Protect those Ears! The Importance of Baby Ear Protection

September 6, 2017 HLT Family, Hearing, Safety 0 Comments

The Importance of Baby Ear Protection

Remember the image that circled around after the 2010 Superbowl? The Saints had just won and Drew Brees is seen hoisting his then 1-year-old son. What caused all the buzz, were the earmuffs his son Baylen had on. Some people knew the importance of baby ear protection and others didn’t. That photo started a conversation.

Credit Mark J. Terrill/Associated Press

Why was he wearing protective earmuffs? To protect from potentially life-altering hearing loss due to the roaring crowds. The National Institute for Occupational Safety and Health says that more than 15 min of exposure to over 100 decibels is unsafe. The norm for a football stadium ranges anywhere from 100 to 130 decibels.

The importance of baby ear protection is due to the fact that children’s ear canals are smaller than adults. So the pressure of the noise entering the ear is greater and has a shorter distance to travel. All of this causes dangerous noise levels to increase in higher frequencies, which are especially important in language development.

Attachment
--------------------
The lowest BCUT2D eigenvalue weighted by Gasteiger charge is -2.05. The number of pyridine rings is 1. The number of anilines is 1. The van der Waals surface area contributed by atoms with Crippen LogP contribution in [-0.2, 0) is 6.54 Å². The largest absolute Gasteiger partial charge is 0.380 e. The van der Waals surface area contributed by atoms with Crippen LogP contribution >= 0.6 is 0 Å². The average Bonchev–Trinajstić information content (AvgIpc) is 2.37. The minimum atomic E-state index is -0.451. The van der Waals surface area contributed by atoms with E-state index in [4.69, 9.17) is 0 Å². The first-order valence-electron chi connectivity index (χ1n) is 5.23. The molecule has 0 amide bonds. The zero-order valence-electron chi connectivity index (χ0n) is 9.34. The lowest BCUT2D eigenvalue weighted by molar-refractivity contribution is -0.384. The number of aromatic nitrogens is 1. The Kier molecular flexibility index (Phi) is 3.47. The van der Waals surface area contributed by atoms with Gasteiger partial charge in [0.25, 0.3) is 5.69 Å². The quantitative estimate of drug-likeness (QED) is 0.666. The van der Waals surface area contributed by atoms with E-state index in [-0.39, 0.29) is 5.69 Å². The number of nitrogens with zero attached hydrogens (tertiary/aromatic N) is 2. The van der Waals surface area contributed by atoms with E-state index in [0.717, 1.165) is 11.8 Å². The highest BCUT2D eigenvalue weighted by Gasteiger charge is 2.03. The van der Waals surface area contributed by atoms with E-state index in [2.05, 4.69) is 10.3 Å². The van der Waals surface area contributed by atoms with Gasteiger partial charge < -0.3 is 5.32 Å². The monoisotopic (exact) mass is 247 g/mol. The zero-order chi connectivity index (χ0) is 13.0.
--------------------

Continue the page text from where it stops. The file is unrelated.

Conversations about baby ear protection mostly go by the wayside.

Why? Because hearing loss accumulates over time, slowly, and is not painful so it goes unnoticed. Also, many parents are unaware of the sound levels that simple things like snowmobiles or firework shows cause on their children. Finally, it is sometimes difficult to get your child to wear earplugs without taking them out.

That’s where earmuffs come in. LucidAudio HearMuffs are designed to protect and soothe your child in situations of high-level noise. The HearMuffs Soothe allow you to use a touch of a button to communicate with your child so there is no need to remove the earmuffs. And if you child needs a calming sound to help them sleep, HearMuffs Sounds offers four different variations so there is no need to miss a nap.

Protecting your children goes beyond just sunscreen.

 

 

Source: http://www.nytimes.com/2010/03/02/health/02baby.html

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